d. Read the complaint against the audit engagement partner, who served as the 2001 and 2002 engagement partner. What factors caused the audit firm to recognize Bally as a high risk audit client for 1996–2003? a.) You can read the press release in http://www.sec.gov/litigation/complaints/2008/comp20470.pdf According to the Commission's complaint, Bally fraudulently accounted for three types of revenue it received from its members: initiation fees, prepaid dues, and reactivation fees; additionally, Bally fraudulently accounted for its membership acquisition costs. 1.
This legislation was created as a result of numerous fraudulent corporate instances prior to 2002 which resulted in weakened US markets and little to no trust from investors. The general purpose of this legislation was to implement new rules in the accounting industry that hold higher level accounting personnel accountable in accounting schemes and regain the confidence of investors as it pertains to the US market in hopes that the market will strengthen as a result of the new rules (Bing, 2007). The Sarbanes-Oxley Act of 2002, which I may refer to as SOX moving forward, is made up of eleven titles and various sections within these titles (United States Code, Sarbanes-Oxley Act of 2002, 2002). Some of the titles and sections that are of importance to the fraud of Phar-Mar Inc., Waste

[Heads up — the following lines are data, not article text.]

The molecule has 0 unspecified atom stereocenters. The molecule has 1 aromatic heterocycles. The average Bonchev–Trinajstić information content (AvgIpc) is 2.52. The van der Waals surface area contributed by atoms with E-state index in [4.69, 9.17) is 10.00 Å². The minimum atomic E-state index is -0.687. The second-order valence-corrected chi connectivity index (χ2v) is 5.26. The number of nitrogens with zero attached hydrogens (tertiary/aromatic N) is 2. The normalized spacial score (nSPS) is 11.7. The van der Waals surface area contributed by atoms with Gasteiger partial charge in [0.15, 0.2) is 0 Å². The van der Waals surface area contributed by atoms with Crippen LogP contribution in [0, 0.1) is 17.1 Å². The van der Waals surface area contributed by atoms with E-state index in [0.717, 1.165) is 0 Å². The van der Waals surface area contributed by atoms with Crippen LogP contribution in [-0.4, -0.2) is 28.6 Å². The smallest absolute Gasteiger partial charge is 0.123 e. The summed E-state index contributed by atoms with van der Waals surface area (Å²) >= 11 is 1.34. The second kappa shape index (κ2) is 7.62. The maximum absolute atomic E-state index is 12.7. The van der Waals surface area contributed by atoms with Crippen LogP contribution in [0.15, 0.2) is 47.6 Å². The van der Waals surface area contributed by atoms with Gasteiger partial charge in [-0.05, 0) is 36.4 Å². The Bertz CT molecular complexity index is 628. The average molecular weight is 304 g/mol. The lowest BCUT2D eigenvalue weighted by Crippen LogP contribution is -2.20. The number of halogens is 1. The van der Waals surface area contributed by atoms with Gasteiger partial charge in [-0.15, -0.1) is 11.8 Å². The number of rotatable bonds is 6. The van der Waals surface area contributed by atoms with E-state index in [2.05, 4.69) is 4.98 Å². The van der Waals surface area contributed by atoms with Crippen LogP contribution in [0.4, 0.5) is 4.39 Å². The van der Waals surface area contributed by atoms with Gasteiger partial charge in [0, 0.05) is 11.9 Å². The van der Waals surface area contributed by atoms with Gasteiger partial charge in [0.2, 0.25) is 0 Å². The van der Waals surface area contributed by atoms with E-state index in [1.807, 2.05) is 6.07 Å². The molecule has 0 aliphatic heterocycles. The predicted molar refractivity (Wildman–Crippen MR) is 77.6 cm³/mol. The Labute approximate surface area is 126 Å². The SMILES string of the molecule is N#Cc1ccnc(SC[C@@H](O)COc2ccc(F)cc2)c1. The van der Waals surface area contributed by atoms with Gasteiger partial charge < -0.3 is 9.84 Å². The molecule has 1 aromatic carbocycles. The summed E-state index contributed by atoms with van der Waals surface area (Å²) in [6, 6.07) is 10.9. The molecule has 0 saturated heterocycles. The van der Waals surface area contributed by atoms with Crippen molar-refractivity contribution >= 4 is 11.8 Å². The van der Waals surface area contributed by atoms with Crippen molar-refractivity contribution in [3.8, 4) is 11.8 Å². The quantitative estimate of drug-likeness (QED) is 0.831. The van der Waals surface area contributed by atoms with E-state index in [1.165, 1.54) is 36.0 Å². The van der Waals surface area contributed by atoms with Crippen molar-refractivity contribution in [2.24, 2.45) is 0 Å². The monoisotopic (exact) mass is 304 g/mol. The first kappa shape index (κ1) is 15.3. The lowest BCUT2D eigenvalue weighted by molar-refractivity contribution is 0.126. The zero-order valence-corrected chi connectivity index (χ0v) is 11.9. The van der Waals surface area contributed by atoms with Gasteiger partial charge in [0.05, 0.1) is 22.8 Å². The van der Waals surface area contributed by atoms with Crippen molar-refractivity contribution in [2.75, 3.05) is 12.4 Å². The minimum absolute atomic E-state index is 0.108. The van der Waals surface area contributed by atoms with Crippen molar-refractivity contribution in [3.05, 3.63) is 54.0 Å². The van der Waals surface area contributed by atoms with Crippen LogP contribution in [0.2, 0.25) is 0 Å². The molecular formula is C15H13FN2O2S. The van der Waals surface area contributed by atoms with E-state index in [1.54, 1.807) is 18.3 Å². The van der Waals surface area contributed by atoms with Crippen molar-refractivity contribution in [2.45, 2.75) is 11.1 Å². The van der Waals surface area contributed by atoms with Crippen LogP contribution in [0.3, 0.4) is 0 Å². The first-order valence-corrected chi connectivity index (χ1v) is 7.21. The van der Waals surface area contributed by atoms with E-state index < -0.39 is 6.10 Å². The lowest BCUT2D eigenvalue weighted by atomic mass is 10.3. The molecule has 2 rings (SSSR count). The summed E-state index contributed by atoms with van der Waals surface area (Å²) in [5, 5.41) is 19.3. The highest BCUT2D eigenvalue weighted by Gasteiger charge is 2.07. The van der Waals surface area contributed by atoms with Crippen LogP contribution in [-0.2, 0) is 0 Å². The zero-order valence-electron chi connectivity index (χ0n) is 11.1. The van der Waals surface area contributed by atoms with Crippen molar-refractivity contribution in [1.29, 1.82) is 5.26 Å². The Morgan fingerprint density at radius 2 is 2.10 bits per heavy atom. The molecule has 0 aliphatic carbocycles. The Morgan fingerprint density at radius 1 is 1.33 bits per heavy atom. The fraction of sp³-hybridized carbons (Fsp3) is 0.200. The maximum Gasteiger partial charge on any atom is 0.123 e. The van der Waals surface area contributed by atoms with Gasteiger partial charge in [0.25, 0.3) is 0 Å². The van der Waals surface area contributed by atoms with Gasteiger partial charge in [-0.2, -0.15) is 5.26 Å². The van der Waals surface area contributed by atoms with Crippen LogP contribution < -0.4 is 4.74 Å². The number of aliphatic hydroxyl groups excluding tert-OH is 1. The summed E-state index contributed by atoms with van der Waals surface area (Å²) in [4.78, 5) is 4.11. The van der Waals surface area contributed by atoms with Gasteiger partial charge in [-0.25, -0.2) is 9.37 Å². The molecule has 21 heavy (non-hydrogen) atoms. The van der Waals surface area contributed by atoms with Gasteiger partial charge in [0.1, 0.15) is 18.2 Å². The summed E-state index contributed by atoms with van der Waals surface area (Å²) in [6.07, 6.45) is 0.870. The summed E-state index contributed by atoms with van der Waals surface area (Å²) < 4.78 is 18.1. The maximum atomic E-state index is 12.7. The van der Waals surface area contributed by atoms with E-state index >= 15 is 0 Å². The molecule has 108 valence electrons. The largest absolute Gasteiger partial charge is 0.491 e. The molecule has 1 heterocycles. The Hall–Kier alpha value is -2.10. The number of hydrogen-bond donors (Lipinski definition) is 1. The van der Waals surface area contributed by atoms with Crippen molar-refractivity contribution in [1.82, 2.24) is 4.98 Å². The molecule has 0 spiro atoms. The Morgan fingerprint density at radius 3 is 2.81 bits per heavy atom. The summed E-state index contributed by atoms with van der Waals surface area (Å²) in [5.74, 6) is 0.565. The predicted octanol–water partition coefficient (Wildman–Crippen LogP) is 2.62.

Protects investors. Sox was created to reduce statement fraud, after the fraud scandal by Enron and WorldCom. It was created to establish higher standards in companies accounting procedures. To make sure that the information provided in the financial statements is accurate. Also to be able to penalize the individuals responsible for the fraud and to provide protection to the individuals that provide information about fraud committed in the companies.